A different kind of tourism!
ByÃ‚Â Leyou Tameru
I am not a big drinker, but if I were to choose an alcoholic drink I almost always go for wine. IÃ¢â‚¬â„¢ve never really understood the processes that are involved in wine making, but somehow I have always assimilated it to tej, Ethiopian honey wine. ItÃ¢â‚¬â„¢s not that I think that tej is made the same exact way; I just equated these two alcoholic drinks as cultural equivalents. With this in mind, I took a trip to wine country in California, most famously known as Napa Valley.
Napa Valley is a fairly large region in California that has hundreds of wineries that have existed since the early 19th century. The wines that come from this region are famous because the weather is conducive to growing grapes. You can find bottles for as little as 5 dollars at prices I wouldnÃ¢â‚¬â„¢t even dare mentioning. Making great wine is one way these wineries make money, but there is another industry that is benefiting from wineries. What is it? Tourism!
Everyday, wineries open their doors and allow tourists to experience wine making as well as taste the different kinds of wines that are made. One can go from winery to winery and indulge in the different reds, whites, roses and sparkling wines one can afford.
Although it may be a fun activity for amateurs, wine tasting is serious business. There are many factors that make a wine great, the grape, the age, the aging method, the mixing,Ã¢â‚¬Â¦ etc. As impressed as I was by the subtle differences that make one wine better than the other, I was even more impressed by the grandiosity of the tourism that revolved around wine tasting. The scenery is beautiful making the drive very pleasant, the wineries are organized and ready to walk the tourists through the process and last but not least they all have a little store of souvenirs so that you can buy something to remind you of your trip. The people who take the tour arenÃ¢â‚¬â„¢t wine connoisseurs but average wine drinkers, like myself, who were just curious.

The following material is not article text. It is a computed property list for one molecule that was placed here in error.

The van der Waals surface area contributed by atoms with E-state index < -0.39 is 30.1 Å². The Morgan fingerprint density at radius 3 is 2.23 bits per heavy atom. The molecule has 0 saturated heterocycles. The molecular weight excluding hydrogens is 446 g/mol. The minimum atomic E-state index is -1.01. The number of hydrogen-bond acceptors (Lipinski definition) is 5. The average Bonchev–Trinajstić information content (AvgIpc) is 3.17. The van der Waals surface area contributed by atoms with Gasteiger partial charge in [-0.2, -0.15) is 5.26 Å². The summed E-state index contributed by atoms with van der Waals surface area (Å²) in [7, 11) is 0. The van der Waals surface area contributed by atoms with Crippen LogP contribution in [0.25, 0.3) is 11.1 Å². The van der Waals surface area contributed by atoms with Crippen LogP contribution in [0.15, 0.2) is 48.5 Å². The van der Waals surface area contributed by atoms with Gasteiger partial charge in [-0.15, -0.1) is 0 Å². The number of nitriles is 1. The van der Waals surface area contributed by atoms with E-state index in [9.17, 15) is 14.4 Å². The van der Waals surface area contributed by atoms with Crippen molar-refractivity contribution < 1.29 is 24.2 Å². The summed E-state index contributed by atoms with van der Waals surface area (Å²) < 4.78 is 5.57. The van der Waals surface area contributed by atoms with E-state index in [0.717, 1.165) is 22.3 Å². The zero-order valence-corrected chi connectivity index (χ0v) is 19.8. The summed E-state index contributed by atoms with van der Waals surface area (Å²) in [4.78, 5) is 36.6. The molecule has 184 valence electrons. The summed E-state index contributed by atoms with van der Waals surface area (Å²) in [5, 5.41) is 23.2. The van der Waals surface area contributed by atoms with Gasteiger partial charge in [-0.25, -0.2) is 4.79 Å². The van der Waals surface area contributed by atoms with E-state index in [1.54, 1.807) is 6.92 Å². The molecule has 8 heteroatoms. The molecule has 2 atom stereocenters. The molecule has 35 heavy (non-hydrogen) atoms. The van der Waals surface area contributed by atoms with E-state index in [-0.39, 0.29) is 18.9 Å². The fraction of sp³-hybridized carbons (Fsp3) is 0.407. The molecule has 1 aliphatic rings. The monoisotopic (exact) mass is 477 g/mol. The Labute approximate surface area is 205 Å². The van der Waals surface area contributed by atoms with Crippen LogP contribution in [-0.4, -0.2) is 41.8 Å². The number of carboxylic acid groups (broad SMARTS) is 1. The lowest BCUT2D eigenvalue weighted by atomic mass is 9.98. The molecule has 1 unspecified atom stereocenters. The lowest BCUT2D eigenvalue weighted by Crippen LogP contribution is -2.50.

So why do we not do this at home, in Ethiopia? Why do we not respect the processes of making our traditional foods and drinks enough to want to teach and show others? What the wine tour made me realize is that, itÃ¢â‚¬â„¢s not so much about the process of wine making being so amazing, itÃ¢â‚¬â„¢s that the process is respected and recognized enough to be taught to others. So my question now is, do we respect our culinary art? Our tej, tella and araqe making? Do we not recognize our lifestyle enough to understand that we have something to teach others?
I recently met an Ethiopian food enthusiast who has never stepped foot in the country but has been taken aback by the culture so much that he has his own tej label. Yes, he makes his own Ethiopian honey wine. I was flattered to hear that my culture was appreciated by others, but I am ashamed to admit that we are not as proud and appreciative of our culture.
If we examine tourism in Ethiopia, it primarily consists of historic buildings, churches, mosques and other religious edifices. In the south of the country, the tour mainly focuses on Ã¢â‚¬Å“people watching,Ã¢â‚¬Â where one tours the people and their way of living. But what lacks is the teaching and educating of our processes such as, a tour of our textile industry, a culinary tour, a drink making tourÃ¢â‚¬Â¦ etc.
What IÃ¢â‚¬â„¢ve learned from all of this touring is that one can create a tourism industry on many things. IÃ¢â‚¬â„¢ve also learned that our understanding of what tourism is and can be should be changed to more than just visiting actual buildings and existing physical plants. We can and should attract tourism based off of our stories, the stories we tell people, the things that we do everyday which make us unique. There is so much the world doesnÃ¢â‚¬â„¢t know about us, we should let it be known, for a nominal fee of course!